DEWelectric was one of these research projects. Designed as a passive water and power generating land art installation in the coastal dessert climate of Dubai. In this project we looked at how we might begin to address the increasing demands for power and water resulting from rapid development in the region. Currently water supply is very limited and most clear water is obtained through desalinization. This process requires large amounts of energy as well as creating a saline sludge that is damaging to the environment—our solution proposed a natural evaporative process to produce clean water thus reducing energy consumption as well as eliminating polluting by-product.

KR: What do you think, does ecological design have a future, everyone is talking about it but who really cares?
We have yet to see where this goes, architecture is at a very interesting point where old *means of building remain the prevelant and somewhat entrenched, yet technology, materials development, our understanding about incorporating and emulating natural processes and so many other possibilities are expanding rapidly and are ripe for application.
It is challenging for us all to explore new ways of doing things. Cost, risk aversion and the tremendous effort required to develop and test new systems discourage it, but it is becoming ever more important as we look at our human impact- industrialization and globalization has made our capacity to do damage so more rapid and dramatic. The goal of harmonizing and integrating buildings as part of their living surroundings is an effort to minimize and manage our impat.
(*old is not necesarily bad, but when not updated in regard to current circumstances, could miss a great opportunity)

KR: Do you talk much about ecology in Seattle?
Seattle is progressive in this respect, there is always a concern for the ecology but generally in building trades it is still considered more in terms about ‘sustainability’ than approaching it from the standpoint of an integrated ecological response, which we are interested in exploring.
But we are lucky to live in a city that is concerned with looking at different approaches to answering these larger questions of sustainability which relates tangentially to this larger picture.
KR: If you had a chance to design the building again would you create it the same way, or you’d change something? If yes, say what would be different?
It has been several years since we designed the project, things have moved on, so I am certain the outcome would be influenced by the subsequent projects and investigations we have done since that time although I think the general idea is still powerful and interesting on many levels.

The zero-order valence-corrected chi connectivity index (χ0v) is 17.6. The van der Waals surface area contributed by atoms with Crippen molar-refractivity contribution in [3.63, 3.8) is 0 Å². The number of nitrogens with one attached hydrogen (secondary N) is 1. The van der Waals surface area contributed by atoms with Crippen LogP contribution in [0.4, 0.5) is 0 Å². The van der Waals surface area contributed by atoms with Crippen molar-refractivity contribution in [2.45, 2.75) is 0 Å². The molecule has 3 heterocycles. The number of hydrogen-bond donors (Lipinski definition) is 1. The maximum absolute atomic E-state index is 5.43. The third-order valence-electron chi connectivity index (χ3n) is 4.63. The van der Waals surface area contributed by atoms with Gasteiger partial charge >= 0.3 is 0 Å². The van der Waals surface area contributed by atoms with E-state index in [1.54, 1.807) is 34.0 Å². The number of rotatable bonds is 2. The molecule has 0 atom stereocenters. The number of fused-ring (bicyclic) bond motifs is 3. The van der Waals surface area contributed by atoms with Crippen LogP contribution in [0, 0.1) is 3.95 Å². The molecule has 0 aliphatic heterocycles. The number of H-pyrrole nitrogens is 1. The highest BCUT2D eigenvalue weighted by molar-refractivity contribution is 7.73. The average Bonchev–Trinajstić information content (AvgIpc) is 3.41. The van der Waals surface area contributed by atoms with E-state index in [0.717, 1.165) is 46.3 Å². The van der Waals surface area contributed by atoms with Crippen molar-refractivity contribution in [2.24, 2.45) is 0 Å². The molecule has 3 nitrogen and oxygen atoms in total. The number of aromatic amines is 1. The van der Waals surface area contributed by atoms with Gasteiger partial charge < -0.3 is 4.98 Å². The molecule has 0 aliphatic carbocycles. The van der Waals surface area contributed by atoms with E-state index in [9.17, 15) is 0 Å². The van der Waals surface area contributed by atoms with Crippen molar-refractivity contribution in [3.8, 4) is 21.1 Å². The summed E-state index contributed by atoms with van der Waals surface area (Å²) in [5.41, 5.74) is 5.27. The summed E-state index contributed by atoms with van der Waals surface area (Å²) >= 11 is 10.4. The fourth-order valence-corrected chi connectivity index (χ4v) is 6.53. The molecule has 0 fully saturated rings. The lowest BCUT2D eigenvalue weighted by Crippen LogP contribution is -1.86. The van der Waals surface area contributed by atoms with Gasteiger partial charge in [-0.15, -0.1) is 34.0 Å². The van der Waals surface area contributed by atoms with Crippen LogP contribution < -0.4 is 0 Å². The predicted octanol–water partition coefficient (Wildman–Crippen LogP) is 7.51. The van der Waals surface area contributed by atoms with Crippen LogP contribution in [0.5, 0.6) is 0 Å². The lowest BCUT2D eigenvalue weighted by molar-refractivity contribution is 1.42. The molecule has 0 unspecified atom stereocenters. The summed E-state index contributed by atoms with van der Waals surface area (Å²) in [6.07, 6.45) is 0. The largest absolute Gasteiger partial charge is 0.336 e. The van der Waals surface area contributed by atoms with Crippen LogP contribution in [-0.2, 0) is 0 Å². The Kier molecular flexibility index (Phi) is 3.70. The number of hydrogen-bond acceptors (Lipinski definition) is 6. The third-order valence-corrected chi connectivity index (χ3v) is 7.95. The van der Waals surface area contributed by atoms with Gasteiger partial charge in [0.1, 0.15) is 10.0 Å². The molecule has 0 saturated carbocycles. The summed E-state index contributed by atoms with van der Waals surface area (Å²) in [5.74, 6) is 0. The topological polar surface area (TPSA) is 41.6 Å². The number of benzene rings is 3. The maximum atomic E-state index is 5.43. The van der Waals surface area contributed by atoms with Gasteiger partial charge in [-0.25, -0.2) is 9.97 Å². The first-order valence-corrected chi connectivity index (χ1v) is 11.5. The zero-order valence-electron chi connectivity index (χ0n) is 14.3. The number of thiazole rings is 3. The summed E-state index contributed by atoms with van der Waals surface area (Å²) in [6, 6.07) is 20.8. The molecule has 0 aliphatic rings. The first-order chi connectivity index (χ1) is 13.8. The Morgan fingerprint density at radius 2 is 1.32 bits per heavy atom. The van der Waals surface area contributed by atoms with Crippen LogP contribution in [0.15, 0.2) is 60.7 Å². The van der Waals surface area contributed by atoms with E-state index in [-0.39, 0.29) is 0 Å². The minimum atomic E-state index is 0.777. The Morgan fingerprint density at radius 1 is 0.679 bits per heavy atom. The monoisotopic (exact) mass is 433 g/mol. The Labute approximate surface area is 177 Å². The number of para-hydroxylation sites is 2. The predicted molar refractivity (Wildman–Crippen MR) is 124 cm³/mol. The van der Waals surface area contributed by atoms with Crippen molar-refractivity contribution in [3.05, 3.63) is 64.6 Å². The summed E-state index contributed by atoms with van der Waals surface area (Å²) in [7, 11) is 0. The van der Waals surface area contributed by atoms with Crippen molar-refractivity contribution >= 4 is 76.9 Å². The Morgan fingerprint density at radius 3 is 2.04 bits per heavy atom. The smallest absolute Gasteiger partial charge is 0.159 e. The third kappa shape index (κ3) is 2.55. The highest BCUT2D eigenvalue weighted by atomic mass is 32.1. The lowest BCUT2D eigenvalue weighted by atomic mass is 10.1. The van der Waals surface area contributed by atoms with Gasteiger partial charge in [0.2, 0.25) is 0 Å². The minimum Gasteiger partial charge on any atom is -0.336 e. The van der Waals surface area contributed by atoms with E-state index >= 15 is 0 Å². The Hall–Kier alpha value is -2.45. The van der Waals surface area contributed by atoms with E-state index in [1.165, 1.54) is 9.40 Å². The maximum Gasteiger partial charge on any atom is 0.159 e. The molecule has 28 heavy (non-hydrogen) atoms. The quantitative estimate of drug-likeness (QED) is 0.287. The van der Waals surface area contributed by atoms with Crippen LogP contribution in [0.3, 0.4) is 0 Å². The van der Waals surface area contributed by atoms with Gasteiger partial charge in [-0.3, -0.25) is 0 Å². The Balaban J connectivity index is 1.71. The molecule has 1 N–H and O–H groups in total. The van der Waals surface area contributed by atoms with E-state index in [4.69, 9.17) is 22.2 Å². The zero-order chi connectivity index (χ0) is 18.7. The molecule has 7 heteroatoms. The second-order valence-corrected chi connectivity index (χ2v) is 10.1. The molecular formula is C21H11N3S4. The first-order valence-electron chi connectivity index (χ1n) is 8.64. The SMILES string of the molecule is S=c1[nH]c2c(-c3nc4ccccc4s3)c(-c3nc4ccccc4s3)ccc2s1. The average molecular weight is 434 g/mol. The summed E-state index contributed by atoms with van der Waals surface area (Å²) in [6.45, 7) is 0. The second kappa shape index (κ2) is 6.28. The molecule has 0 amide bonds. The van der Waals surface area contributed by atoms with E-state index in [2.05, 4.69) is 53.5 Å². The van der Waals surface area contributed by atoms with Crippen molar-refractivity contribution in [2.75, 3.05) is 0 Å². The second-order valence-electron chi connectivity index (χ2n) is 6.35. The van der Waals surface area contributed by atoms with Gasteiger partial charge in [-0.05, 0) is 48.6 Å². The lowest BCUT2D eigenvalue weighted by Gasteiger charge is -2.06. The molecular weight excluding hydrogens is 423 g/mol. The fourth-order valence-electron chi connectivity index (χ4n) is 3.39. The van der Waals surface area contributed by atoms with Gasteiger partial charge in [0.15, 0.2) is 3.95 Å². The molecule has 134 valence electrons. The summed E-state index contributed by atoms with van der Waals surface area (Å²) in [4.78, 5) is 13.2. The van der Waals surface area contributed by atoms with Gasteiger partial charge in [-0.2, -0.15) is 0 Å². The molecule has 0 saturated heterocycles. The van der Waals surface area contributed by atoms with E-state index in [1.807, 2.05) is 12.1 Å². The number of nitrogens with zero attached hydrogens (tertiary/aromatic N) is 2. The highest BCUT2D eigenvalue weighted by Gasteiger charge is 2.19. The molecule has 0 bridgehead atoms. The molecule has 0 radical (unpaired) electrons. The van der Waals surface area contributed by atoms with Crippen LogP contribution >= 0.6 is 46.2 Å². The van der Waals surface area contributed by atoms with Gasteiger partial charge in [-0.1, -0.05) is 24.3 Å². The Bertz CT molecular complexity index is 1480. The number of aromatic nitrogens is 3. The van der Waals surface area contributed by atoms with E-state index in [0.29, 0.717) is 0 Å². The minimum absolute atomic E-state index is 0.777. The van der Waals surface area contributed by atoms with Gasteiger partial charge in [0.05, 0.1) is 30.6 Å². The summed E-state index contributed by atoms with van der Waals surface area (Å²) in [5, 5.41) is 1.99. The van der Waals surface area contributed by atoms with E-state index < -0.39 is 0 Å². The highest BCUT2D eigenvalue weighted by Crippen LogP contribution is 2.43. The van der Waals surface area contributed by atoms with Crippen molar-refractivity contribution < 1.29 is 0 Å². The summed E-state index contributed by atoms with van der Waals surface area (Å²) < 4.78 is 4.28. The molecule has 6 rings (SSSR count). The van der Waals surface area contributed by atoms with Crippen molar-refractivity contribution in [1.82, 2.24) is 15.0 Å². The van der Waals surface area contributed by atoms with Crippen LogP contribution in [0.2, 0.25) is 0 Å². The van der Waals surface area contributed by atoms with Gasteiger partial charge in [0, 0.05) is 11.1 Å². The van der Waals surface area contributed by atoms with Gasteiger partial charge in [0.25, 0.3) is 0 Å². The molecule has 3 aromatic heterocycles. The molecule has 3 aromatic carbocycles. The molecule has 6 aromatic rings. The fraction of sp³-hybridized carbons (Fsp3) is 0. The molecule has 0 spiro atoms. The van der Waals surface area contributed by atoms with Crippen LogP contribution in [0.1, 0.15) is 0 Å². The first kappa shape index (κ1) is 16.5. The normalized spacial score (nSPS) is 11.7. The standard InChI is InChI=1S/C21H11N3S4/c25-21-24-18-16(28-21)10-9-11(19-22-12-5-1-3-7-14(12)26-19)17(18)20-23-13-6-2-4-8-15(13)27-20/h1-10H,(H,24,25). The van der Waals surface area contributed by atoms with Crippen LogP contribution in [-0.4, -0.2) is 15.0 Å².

KR: Do you think that your project may be an inspiration for young designers?
I don’t know what young designers might think of the project but I do hope that regardless of the specifics of the execution of the solution, the underlying principles might be inspirational and influential to how they think about architecture and building in general.
Biodata project is very fascinating for me because it seems like an living organism being brought to the water surface- it starts to breath and move like a plant, and it could survive in the ocean. This is a new form of life in some way. What you think about projects/buildings that starts to be alive? 
I think it is very interesting to move towards buildings that function in this way. We also worked on a proposal for Seattle 30 years in the future that envisioned a building envelope system that would begin to process air, water, power much like a membranes within the body. The important question is how this would be implemented with responsibility and sensitivity.

What does that mean for contemporary architecture- is it this a new way of looking at design? 
These days there seems to be a trend towards looking at buildings as objects, sleek and beautiful forms generated somewhat arbitrarily. If we could begin to make buildings that are shaped by their ability to adapt and respond to their conditions like sun wind water light, program, need etc… not only would they become exponentially more efficient, they would be in harmony with the natural systems that support our lives.

Can building be brought to the point that it starts its own “living”?
The idea that buildings can self organize, self repair and perhaps even replicate themselves is an idea that we must come to terms with it is only a matter of time before this is possible the bigger question is how long will that take? When will technology and our ability to manipulate biological processes reach the places we inhabit.  

Additionally, Biodata, incorporates humans to be part of that live form. It is like symbiosis. Isn’t that great? Have you thought about that while designing the project?
Yes, as we approach projects, it is important to us that our buildings encourage inhabitants to tune themselves to their surroundings and we are interested in investigating ways that the building can evolve to become more intricately intertwined in the networks of systems that already exists on a site rather than destructing a place to build invasive infrastructure based on aging paradigms.